Privately Printed Opuscula Issued to Members of the Sette of Odd Volumes, Issues 48-52

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Page 16 - I strove with none, for none was worth my strife, Nature I loved, and next to nature, art. I warm'd both hands before the fire of life : It sinks; and I am ready to depart Mr.
Page 47 - dry, bald, and sere: A lily of a day Is fairer far in May, Although it fall and die that night; ' It was the plant and flower of light. In small proportions we
Page 30 - as it flew by him;—" I'll not hurt thee," says my uncle Toby, rising from his chair, and going across the room with the fly in his hand,—" I'll not hurt a hair of thy head :—Go," says he, lifting up the sash to let it escape;— " go, poor devil, get thee gone, why
Page 47 - themselves an example. Here is a perfect poem, in a single strophe taken from a long Pindaric Ode, in which it was set by the Poet, like a gem in mere metal. It is not growing like a tree In bulk doth make men better be;
Page 31 - I need not tell the reader, if he keeps a Hobby-Horse—that a man's Hobby-Horse is as tender a part as he has about him; and that these unprovoked strokes at my uncle Toby's could not be unfelt by him—No;—as I said above, my uncle Toby did feel them, and very sensibly too.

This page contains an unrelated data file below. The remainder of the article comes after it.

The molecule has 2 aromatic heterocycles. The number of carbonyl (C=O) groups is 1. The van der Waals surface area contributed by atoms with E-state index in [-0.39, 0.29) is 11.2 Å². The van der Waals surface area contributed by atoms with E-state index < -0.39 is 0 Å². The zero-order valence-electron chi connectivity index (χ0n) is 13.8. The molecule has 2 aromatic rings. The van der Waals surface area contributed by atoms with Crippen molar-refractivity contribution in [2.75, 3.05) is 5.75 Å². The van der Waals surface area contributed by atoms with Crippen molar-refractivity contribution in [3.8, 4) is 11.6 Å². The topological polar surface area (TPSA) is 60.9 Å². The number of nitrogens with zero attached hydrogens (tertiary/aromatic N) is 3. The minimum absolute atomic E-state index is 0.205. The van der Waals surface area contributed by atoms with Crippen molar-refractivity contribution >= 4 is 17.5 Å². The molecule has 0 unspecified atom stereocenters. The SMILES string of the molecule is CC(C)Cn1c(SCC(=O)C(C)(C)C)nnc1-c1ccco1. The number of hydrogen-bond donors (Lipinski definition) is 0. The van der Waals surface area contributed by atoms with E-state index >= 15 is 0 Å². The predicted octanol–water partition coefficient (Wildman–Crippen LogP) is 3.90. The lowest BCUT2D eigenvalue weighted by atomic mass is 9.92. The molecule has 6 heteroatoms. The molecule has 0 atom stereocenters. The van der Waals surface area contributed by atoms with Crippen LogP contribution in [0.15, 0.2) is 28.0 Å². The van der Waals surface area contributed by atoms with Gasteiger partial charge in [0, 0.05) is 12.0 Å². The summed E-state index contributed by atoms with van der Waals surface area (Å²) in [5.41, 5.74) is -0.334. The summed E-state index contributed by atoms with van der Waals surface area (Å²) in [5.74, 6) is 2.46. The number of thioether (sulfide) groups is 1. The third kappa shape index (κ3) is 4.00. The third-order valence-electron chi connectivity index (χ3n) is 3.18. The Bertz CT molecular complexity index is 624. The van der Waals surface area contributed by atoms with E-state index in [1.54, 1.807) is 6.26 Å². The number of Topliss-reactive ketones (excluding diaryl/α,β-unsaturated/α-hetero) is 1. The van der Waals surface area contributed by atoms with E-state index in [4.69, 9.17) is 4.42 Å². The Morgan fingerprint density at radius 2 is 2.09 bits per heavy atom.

Page 35 - There is no giftus to it, noodle !— 'tis my own name," replied the curate, dipping his hand, as he spoke, into the bason." In these scenes, from which I have filtered off some extractive matter, I say we have a fair specimen of the genius of Sterne. And now, what would you
Page 21 - A foppish physician once reminded Johnson of his having been in company with him on a former occasion. " I do not remember it, Sir! " The physician still insisted, adding that he that day wore so fine a coat that it must have attracted his notice. " Sir," said Johnson, "had you been dipped in Pactolus, I should not have noticed you.
Page 33 - Not a jot," quoth my father." " My brother does it," quoth my uncle Toby, " out of principle." " In a family way, I suppose," quoth Dr. Slop. " Pshaw !" said my father—" 'tis not worth talking of." In Chapter XXVII. of the next Book, we hear of the damage done to
Page 28 - brought the great Stevinus into my head, who, you must know, is a favourite author with me." " Then," added my father, " I will lay twenty guineas to a single crownpiece that this Stevinus was some engineer or other, or has wrote something or other, either
Page 31 - Pray, Sir, what said he ?—How did he behave ?"—" O, Sir !—it was great; for as soon as my father had done insulting his Hobby-Horse—he turned his head, without the leaft emotion, from Dr. Slop, to whom he was

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